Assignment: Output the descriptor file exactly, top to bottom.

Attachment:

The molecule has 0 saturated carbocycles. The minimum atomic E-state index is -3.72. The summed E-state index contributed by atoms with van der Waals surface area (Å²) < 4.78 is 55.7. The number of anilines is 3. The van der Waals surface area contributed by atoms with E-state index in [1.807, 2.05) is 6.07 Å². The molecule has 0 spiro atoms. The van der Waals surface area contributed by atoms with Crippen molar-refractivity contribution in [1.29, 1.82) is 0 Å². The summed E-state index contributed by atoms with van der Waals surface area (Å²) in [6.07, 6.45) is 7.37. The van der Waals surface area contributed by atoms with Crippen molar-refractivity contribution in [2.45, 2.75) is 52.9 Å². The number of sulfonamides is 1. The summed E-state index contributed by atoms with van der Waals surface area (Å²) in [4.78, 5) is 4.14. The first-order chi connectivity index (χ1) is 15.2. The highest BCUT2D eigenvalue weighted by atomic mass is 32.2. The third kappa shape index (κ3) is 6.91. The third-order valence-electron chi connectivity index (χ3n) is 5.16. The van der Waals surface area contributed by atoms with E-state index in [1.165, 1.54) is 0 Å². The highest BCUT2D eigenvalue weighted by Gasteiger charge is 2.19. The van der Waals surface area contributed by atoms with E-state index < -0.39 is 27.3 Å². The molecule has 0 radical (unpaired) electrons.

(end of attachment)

The molecule has 0 saturated carbocycles. The minimum atomic E-state index is -3.72. The summed E-state index contributed by atoms with van der Waals surface area (Å²) < 4.78 is 55.7. The number of anilines is 3. The van der Waals surface area contributed by atoms with E-state index in [1.807, 2.05) is 6.07 Å². The molecule has 0 spiro atoms. The van der Waals surface area contributed by atoms with Crippen molar-refractivity contribution in [1.29, 1.82) is 0 Å². The summed E-state index contributed by atoms with van der Waals surface area (Å²) in [6.07, 6.45) is 7.37. The van der Waals surface area contributed by atoms with Crippen molar-refractivity contribution in [2.45, 2.75) is 52.9 Å². The number of sulfonamides is 1. The summed E-state index contributed by atoms with van der Waals surface area (Å²) in [4.78, 5) is 4.14. The first-order chi connectivity index (χ1) is 15.2. The highest BCUT2D eigenvalue weighted by atomic mass is 32.2. The third kappa shape index (κ3) is 6.91. The third-order valence-electron chi connectivity index (χ3n) is 5.16. The van der Waals surface area contributed by atoms with E-state index in [1.165, 1.54) is 0 Å². The highest BCUT2D eigenvalue weighted by Gasteiger charge is 2.19. The van der Waals surface area contributed by atoms with E-state index < -0.39 is 27.3 Å². The molecule has 0 radical (unpaired) electrons.